Here’s a lesson I’ve learned the hard way: Select a niche in which you feel comfortable charging an attractive fee for your work.
My own freelance niche is writing and market research in the insurance and asset management industries. Over the years I’ve tried several other niches. I’ll discuss two here that did not pan out because I could not bring myself to charge a fair rate consistently. Though my line of work may be far different from yours, you may wish to see if there are similarities between my general situation and yours.
The first problem niche was writing resumes.
There’s a great need out there, but unfortunately, many of the people who need resumes also need hours of career consulting and confidence building. Furthermore, it takes a lot of interviewing, conceptualizing, wordsmithing and proofreading to write a good resume.
So the central challenge in resume writing is how much to charge clients so you will earn sufficient income for your expertise and time.
An online information publisher sells a product that teaches resume writing. The sales page claims that resume writing is a great way to make money fast. You’ll be deluged with work because so many people are looking for a job.
So take your fee, multiply by the number of resumes you can write per day (which they allow you to believe is a substantial number), multiply that by the number of days in a week, multiply that by the number of weeks in a year … well, you can see the pattern. Simple mathematical equations that build upon themselves will make you a millionaire, just as Jesus would be a billionaire today if only he had invested a penny in a passbook savings account.
Some professional resume writers (yes, there are credentials for resume writers) sell an expensive package that includes substantial coaching.
Others write the resume for a predetermined fee. If the client then needs help on what to do with this resume, they sell an additional coaching service separately. If the client doesn’t pay for the add-on, he gets the resume itself but no advice.
Then there’s the Girl Scouts. They advise away, justifying an enormous expenditure of unpaid time as “customer service.” They hope this wonderful customer service will cause the client to refer others, who in turn will also get much more time and wisdom from the resume writer than they have paid for.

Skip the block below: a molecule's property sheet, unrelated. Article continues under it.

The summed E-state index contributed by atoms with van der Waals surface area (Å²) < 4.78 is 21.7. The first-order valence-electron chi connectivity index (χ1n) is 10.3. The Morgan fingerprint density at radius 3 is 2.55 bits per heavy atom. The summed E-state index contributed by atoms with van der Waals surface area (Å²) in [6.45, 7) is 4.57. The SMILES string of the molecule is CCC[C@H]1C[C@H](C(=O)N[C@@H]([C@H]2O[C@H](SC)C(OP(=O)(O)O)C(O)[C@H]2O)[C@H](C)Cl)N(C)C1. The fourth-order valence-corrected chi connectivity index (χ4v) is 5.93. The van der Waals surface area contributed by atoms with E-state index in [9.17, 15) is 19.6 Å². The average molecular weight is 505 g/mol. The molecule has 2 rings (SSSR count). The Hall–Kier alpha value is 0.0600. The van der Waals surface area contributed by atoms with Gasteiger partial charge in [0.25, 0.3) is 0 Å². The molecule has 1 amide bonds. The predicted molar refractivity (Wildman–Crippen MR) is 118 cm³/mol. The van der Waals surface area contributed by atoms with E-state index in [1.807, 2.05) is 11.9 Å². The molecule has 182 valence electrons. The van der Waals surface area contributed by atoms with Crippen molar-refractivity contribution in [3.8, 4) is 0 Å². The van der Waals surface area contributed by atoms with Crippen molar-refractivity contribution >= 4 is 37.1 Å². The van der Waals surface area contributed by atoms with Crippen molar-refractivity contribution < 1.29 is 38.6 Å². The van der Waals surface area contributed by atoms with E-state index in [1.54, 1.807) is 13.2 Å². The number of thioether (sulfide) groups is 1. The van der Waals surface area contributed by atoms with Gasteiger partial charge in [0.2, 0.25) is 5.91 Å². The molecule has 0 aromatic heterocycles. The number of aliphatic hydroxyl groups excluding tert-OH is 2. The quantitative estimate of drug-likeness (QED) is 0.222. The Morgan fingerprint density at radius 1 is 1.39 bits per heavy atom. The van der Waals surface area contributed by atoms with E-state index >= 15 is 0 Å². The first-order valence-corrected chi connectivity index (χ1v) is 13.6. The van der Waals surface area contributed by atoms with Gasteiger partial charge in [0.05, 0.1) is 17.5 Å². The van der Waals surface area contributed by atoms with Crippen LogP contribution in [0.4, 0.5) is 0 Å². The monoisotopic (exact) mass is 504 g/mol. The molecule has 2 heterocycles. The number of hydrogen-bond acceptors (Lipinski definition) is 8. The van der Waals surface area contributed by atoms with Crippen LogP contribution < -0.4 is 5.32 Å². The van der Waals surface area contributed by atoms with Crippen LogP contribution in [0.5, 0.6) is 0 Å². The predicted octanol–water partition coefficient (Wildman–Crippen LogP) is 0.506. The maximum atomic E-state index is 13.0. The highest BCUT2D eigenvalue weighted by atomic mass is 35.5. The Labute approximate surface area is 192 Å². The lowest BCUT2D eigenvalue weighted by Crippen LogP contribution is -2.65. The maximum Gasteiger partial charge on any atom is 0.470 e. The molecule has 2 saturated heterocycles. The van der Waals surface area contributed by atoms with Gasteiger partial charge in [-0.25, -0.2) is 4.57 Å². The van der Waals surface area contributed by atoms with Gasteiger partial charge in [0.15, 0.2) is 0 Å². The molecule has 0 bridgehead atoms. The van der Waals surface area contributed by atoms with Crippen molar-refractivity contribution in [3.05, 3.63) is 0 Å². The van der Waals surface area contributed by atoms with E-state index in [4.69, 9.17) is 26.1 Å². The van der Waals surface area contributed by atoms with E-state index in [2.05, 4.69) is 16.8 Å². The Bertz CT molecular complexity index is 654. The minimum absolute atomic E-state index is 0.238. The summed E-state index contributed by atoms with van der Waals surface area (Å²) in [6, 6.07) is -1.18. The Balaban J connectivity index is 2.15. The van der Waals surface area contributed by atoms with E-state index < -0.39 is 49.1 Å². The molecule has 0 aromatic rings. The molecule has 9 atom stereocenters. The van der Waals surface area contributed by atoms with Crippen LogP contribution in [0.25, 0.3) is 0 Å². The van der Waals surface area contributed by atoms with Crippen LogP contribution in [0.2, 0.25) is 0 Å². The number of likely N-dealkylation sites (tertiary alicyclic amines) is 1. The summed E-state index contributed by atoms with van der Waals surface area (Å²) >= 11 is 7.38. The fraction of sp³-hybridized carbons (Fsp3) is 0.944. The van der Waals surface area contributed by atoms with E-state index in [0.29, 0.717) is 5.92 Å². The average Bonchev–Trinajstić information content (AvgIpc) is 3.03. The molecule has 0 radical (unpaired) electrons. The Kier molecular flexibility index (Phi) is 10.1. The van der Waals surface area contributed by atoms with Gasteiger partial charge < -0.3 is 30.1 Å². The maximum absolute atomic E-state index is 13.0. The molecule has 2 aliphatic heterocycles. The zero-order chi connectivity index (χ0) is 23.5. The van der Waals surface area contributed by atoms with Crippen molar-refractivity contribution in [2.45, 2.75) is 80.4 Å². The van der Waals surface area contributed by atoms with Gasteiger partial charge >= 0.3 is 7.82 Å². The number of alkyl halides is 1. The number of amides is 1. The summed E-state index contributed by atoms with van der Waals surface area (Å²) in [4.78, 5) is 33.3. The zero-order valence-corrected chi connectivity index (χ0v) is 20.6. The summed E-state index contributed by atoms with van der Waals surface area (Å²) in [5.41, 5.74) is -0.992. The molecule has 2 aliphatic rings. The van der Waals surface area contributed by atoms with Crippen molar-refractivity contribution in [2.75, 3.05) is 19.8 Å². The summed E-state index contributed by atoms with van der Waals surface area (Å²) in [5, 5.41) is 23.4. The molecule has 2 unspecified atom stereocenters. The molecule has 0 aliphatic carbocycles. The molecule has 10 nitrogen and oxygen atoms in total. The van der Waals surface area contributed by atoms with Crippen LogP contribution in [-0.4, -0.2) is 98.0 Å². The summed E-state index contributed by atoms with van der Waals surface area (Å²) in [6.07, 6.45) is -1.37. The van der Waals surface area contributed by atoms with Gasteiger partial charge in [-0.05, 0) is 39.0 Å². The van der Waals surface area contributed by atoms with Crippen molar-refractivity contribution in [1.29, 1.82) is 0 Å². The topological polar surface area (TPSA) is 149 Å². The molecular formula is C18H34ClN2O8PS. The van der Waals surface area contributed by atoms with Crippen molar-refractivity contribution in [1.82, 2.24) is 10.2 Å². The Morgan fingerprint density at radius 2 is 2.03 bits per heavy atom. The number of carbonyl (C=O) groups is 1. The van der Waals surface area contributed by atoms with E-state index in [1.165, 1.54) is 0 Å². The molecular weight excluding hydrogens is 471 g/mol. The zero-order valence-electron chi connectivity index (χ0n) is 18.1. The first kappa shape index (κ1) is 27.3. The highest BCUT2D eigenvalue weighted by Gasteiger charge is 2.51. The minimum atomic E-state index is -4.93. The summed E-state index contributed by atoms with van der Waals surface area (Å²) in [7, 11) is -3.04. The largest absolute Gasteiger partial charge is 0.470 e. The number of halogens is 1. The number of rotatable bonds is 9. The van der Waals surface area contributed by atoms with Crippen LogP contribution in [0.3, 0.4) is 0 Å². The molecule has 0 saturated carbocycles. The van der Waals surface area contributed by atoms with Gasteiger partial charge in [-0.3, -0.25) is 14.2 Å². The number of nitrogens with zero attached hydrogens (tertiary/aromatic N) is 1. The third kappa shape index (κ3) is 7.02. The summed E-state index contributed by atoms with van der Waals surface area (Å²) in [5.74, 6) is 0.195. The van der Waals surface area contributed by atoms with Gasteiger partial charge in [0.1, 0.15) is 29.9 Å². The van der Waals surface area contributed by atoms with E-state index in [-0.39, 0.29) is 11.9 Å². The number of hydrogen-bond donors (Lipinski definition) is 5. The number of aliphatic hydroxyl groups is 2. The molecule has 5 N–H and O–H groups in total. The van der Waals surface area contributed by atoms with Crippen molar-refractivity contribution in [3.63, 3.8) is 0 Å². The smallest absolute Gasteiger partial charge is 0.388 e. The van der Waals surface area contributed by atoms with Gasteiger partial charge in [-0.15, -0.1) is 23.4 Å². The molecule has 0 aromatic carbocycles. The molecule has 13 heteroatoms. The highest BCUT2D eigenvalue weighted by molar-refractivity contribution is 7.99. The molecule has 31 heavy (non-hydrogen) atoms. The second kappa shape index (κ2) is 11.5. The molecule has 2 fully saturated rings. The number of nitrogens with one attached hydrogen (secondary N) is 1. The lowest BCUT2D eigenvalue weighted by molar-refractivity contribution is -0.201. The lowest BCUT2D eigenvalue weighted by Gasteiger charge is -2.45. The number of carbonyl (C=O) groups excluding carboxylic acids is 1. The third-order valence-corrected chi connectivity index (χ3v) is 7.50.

I discovered my inner Girl Scout. I realized I would need to completely change my way of thinking and billing to succeed in this business. Rather than make this change, I refocused on insurance and financial writing.
I have also worked on websites and other marketing materials for entrepreneurs.
You may notice a pattern here. Resume clients and entrepreneurs are both looking for work but may not have any paying work at this time. Both present fascinating marketing challenges that can fuel hours of fact-finding and discussion. But if you don’t have the guts to demand payment for all the hours you work, you’re a Girl Scout.
I was guilty as charged.
Even when I had an agreement to be paid by the hour, I’d find myself whittling down records of actual time spent so I would not feel uncomfortable sending the invoice.
Now I am convinced that insurance and financial services are my industries. They are right for me because I am comfortable charging an adequate fee.
Still, I sometimes experience sticker shock as I prepare an estimate. Then I ask myself a simple question: What do I think is the annual salary of the individual at the insurance company who is contracting for my work? (Please note that I work with payroll employees of insurance companies, rarely with commission-only sales agents.)
I assume that someone who has the authority to contract with me makes at least $50,000 a year, and I suspect that many of my clients earn in the six figures. Ah, that puts it all in perspective.
In summary, if you are a Girl Scout at heart (and for purposes of this discussion, boys can certainly be Girl Scouts), don’t select “building campfires” as your niche.
From March 10, 2009 newsletter